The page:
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mmelko_gw

Freeway Noise Suggestion

mmelko
17 years ago

I've read a lot of posts about how many many of you would never buy a house that backs up to an interstate highway. Well we did about 7 years ago and have loved the house. But now we are moving and have to sell it. So, we priced the house substanially, I mean really substantially less than the other houses in the neighborhood (We are priced at $99 sq. ft. and the others are priced at $115 - 130 sq. ft.) Latest recent sales in neighborhood were three houses all FSBO and they sold at $50 to $60K more than ours. Substanially the same size in substantially the same condition. Homes in this area are very nice custom built homes and many of them in fact do back up to the interstate. We are actually backed up about 200 yards from the exit ramp.

Because these are high priced homes, they are well built and our house is so well insulated that you can't just holler for the kids upstairs to come down for dinner because they can't hear you in thier rooms even with their doors open.

But there's always a "but" if you go out into the back yard, you can hear the traffic noise. Mostly it's bad during rush hour in the evening. Occassionally, you get a siren from an ambulance or fire truck but you can hear that from anywhere in the neighborhood. You can also hear the church bells from the church up about a mile away. Suffice it to say, it's a metro area and growing. Sprawling is more accurate. But my neighborhood is a small development that was originally built for the upscale professional types and it remains that same kind of neighborhood. Doctors, lawyers, dentists, a lot of buisness owners and some military officers. About a third of the houses are along the interstate, and most are very large homes, larger than mine and mine is over 3,000 sq.ft.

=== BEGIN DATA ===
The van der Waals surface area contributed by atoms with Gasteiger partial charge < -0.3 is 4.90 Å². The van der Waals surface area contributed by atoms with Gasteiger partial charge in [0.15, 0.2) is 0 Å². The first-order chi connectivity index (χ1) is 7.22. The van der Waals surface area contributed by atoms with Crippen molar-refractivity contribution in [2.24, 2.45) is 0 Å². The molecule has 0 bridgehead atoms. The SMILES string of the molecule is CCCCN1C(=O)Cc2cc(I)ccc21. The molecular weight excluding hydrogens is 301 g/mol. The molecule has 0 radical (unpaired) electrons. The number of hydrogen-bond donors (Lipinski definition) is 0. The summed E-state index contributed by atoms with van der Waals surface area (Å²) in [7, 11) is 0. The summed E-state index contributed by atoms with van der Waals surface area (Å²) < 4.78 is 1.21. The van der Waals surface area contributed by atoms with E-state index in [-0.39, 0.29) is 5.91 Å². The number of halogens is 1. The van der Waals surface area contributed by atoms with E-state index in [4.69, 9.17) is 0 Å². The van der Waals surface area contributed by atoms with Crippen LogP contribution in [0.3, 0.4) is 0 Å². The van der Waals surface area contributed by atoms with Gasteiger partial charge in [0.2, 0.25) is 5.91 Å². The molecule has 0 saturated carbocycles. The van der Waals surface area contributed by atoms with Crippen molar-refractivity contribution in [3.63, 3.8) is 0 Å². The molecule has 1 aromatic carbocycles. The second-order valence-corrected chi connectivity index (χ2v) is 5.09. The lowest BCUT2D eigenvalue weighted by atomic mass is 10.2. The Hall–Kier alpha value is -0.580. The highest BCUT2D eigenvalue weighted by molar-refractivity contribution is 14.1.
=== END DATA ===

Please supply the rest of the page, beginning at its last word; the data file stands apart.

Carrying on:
We were not big back yard people, the weather here in Alabama, is hot, and miserable and the mosquitos will carry you off so you can't really go out and relax much unless you like being eaten alive. A few weeks out of the year you can enjoy your yard - otherwise - it's pretty crummy and the A/C is heaven.

My hubby loved this house so much, and you can't hear anything in the house, and it had so many wonderful features inside - plus boy is it a convenient ride to my office downtown - just hop on the interstate and boom I'm there in 10 minutes. Most of the children in the neighborhood seem to play in their front yards and in the cul de sacs - where they meet up with each other. Ours were teens and they didn't care about playing in the back yard. Our dogs didn't care so long as we fed them and waited on them. Dogs are rather adaptable. We had basset hounds who could bay much louder than the cars - I know cause one neighbor complained when there was a possum on the privacy fence.

So after all that -- is there anything short of dropping my price 10 percent (I just did but now I have to do FSBO or I won't get enough for a DP on our next house) that would make you "never in a million years" folks want to rethink living in a house that is close to an interstate???

Thanks.

MP

Comments (37)

  • our_new_house_in_ak
    17 years ago
    last modified: 8 years ago

    Maybe city folk would..I live in Alaska, and like my space and my blissfully quiet 2 acres...

    Now, if I had to choose between: loud dogs and traffic, I'd choose traffic. Well, except cars with bass drive me insane.

  • minet
    17 years ago